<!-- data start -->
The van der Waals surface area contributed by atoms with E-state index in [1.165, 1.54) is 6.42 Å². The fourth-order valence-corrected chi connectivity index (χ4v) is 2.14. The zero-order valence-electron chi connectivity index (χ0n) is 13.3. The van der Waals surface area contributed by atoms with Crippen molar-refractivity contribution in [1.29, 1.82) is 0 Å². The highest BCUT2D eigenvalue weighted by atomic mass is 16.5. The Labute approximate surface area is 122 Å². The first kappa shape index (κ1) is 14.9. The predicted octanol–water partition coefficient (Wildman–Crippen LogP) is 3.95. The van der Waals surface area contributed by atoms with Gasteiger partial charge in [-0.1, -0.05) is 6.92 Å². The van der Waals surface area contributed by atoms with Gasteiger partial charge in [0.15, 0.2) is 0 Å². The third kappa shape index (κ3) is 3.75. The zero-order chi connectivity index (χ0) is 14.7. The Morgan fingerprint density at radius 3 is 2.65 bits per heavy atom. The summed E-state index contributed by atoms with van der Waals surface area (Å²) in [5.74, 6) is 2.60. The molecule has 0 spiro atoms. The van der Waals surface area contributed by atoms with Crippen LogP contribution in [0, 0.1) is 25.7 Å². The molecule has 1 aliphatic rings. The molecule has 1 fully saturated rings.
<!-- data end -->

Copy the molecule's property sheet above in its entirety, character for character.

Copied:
The van der Waals surface area contributed by atoms with E-state index in [1.165, 1.54) is 6.42 Å². The fourth-order valence-corrected chi connectivity index (χ4v) is 2.14. The zero-order valence-electron chi connectivity index (χ0n) is 13.3. The van der Waals surface area contributed by atoms with Crippen molar-refractivity contribution in [1.29, 1.82) is 0 Å². The highest BCUT2D eigenvalue weighted by atomic mass is 16.5. The Labute approximate surface area is 122 Å². The first kappa shape index (κ1) is 14.9. The predicted octanol–water partition coefficient (Wildman–Crippen LogP) is 3.95. The van der Waals surface area contributed by atoms with Gasteiger partial charge in [-0.1, -0.05) is 6.92 Å². The van der Waals surface area contributed by atoms with Gasteiger partial charge in [0.15, 0.2) is 0 Å². The third kappa shape index (κ3) is 3.75. The zero-order chi connectivity index (χ0) is 14.7. The Morgan fingerprint density at radius 3 is 2.65 bits per heavy atom. The summed E-state index contributed by atoms with van der Waals surface area (Å²) in [5.74, 6) is 2.60. The molecule has 0 spiro atoms. The van der Waals surface area contributed by atoms with Crippen LogP contribution in [0, 0.1) is 25.7 Å². The molecule has 1 aliphatic rings. The molecule has 1 fully saturated rings.